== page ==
That panicky call from a relative? It could be a thief using a voice clone, FTC warns
For years, a common scam has involved getting a call from someone purporting to be an authority figure, like a police officer, urgently asking you to pay money to help get a friend or family member out of trouble.
Now, federal regulators warn, such a call could come from someone who sounds just like that friend or family member — but is actually a scammer using a clone of their voice.
The Federal Trade Commission issued a consumer alert this week urging people to be vigilant for calls using voice clones generated by artificial intelligence, one of the latest techniques used by criminals hoping to swindle people out of money.
"All [the scammer] needs is a short audio clip of your family member's voice — which he could get from content posted online — and a voice-cloning program," the commission warned. "When the scammer calls you, he'll sound just like your loved one."
If you're not sure it's a friend or relative, hang up and call them
The FTC suggests that if someone who sounds like a friend or relative asks for money — particularly if they want to be paid via a wire transfer, cryptocurrency or a gift card — you should hang up and call the person directly to verify their story.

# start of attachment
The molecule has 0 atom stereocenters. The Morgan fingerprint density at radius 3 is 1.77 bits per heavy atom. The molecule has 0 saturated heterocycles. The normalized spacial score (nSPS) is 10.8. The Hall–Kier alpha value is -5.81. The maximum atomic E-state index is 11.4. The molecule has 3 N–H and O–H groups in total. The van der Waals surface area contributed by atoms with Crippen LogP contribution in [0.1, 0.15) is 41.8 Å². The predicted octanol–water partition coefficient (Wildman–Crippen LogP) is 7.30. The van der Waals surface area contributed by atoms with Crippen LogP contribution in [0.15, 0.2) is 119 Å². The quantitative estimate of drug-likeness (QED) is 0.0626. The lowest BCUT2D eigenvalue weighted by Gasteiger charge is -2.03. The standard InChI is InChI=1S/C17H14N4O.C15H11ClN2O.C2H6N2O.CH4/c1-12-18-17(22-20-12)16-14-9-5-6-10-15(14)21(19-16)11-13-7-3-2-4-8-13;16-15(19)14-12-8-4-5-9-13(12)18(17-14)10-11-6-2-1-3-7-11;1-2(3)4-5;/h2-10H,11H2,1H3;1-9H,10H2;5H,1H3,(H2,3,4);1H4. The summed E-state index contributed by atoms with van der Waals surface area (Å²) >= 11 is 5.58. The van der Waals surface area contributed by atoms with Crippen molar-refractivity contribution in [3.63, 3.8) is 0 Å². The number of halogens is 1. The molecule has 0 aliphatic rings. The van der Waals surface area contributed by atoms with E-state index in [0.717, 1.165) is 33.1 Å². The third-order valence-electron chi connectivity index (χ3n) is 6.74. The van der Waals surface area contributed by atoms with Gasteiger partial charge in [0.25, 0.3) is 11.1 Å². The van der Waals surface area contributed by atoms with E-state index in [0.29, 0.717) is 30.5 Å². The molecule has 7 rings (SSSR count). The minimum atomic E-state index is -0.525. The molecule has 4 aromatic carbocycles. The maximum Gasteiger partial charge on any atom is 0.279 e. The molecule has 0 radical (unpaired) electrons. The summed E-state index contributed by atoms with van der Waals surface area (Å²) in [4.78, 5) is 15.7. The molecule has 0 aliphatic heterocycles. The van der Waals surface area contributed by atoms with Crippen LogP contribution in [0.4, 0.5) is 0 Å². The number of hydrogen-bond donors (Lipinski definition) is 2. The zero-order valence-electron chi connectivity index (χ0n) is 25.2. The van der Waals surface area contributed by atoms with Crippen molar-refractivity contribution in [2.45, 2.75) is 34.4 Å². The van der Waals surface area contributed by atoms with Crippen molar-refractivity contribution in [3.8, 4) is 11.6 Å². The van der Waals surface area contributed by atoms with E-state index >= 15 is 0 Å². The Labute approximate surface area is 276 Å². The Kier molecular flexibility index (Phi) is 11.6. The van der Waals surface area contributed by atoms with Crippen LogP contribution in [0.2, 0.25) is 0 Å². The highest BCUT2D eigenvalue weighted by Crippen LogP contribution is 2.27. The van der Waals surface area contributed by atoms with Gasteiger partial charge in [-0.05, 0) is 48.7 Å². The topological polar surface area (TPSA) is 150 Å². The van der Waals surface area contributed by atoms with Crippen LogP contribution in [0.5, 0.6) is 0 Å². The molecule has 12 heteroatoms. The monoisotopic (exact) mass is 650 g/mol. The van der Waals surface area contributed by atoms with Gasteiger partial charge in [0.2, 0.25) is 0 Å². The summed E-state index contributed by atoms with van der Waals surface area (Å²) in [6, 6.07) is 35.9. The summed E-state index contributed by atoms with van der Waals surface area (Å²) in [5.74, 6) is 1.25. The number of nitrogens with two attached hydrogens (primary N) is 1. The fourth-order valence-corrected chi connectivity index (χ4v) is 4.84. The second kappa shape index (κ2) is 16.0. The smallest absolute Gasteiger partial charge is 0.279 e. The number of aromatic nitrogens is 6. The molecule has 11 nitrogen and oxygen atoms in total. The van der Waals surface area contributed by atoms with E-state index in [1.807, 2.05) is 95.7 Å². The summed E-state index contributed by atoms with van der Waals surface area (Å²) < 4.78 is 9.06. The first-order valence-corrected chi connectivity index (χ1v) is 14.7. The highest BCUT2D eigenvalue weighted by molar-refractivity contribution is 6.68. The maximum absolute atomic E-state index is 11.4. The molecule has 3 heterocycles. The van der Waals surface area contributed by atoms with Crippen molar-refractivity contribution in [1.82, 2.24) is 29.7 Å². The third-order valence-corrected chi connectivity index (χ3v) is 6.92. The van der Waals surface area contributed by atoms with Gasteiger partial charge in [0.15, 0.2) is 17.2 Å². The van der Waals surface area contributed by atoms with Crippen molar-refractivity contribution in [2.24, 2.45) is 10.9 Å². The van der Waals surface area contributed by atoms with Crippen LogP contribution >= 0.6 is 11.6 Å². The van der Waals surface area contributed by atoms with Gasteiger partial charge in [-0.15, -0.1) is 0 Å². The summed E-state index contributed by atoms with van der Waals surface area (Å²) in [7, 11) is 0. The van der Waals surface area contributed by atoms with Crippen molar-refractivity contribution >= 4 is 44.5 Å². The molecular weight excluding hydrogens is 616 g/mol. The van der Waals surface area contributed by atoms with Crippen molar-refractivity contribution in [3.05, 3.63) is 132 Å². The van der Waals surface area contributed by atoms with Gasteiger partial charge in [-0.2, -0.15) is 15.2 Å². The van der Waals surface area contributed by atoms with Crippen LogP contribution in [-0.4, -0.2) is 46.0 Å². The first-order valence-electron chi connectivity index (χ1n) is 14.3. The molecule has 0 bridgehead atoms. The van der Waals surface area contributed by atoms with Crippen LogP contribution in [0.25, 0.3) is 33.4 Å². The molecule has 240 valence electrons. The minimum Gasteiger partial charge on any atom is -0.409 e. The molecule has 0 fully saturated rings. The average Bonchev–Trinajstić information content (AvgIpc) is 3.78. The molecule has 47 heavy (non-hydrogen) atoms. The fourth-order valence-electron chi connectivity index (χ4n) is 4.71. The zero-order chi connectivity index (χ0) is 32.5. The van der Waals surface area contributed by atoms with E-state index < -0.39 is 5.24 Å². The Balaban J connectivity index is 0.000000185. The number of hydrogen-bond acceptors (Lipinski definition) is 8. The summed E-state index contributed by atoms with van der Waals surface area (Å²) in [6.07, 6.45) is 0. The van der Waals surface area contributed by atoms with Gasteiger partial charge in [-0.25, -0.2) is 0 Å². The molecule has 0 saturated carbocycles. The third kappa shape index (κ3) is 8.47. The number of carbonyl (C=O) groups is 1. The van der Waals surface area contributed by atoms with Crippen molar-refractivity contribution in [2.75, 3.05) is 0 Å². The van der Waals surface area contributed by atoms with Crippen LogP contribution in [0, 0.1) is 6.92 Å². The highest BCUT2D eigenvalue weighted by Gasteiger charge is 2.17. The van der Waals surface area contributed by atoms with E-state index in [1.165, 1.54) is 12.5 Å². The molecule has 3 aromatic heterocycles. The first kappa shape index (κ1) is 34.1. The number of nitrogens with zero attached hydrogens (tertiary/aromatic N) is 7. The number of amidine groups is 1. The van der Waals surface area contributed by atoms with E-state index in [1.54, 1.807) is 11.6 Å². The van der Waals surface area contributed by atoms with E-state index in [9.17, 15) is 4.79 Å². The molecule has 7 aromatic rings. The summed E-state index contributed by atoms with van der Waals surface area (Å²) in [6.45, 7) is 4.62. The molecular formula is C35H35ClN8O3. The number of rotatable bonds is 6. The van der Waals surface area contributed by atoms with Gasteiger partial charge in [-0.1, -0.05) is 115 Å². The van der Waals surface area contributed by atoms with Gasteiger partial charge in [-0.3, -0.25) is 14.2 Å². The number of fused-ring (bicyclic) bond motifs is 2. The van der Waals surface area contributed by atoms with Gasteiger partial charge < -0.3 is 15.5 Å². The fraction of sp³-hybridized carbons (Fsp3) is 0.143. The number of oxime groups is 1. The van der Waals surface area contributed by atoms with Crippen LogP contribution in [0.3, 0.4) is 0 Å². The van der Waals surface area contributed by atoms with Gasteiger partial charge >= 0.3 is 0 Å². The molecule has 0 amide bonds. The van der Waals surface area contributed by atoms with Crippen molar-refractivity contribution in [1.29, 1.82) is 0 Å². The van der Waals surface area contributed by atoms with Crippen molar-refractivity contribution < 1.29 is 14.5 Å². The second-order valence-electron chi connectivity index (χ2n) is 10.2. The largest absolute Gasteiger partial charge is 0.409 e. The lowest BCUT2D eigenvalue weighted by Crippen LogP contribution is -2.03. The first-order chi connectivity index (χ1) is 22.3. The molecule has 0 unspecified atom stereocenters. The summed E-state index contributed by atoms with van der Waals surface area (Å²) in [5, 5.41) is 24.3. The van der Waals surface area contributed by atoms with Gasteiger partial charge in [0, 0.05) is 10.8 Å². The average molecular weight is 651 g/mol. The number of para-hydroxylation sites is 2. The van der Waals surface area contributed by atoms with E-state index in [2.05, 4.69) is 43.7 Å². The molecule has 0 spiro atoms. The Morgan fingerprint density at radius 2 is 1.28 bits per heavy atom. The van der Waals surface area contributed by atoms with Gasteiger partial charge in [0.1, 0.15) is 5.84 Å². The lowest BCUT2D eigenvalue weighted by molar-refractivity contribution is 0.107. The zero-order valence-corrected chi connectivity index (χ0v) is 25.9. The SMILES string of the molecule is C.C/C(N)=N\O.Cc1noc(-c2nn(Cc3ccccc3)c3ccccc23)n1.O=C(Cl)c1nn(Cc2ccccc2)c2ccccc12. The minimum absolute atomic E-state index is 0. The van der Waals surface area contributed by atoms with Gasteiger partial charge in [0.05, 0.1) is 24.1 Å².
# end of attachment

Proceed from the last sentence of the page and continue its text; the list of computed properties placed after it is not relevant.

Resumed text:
A spokesperson for the FTC said the agency couldn't provide an estimate of the number of reports of people who've been ripped off by thieves using voice-cloning technology.
But what sounds like a plot from a science fiction story is hardly made up.
In 2019, scammers impersonating the boss of a U.K.-based energy firm CEO demanded $243,000. A bank manager in Hong Kong was fooled by someone using voice-cloning technology into making hefty transfers in early 2020. And at least eight senior citizens in Canada lost a combined $200,000 earlier this year in an apparent voice-cloning scam.
"Deepfake" videos purporting to show celebrities doing and saying things they haven't are getting more sophisticated, and experts say voice-cloning technology is advancing, too.
Subbarao Kambhampati, a professor of computer science at Arizona State University, told NPR that the cost of voice cloning is also dropping, making it more accessible to scammers.
"Before, it required a sophisticated operation," Kambhampati said. "Now small-time crooks can use it."
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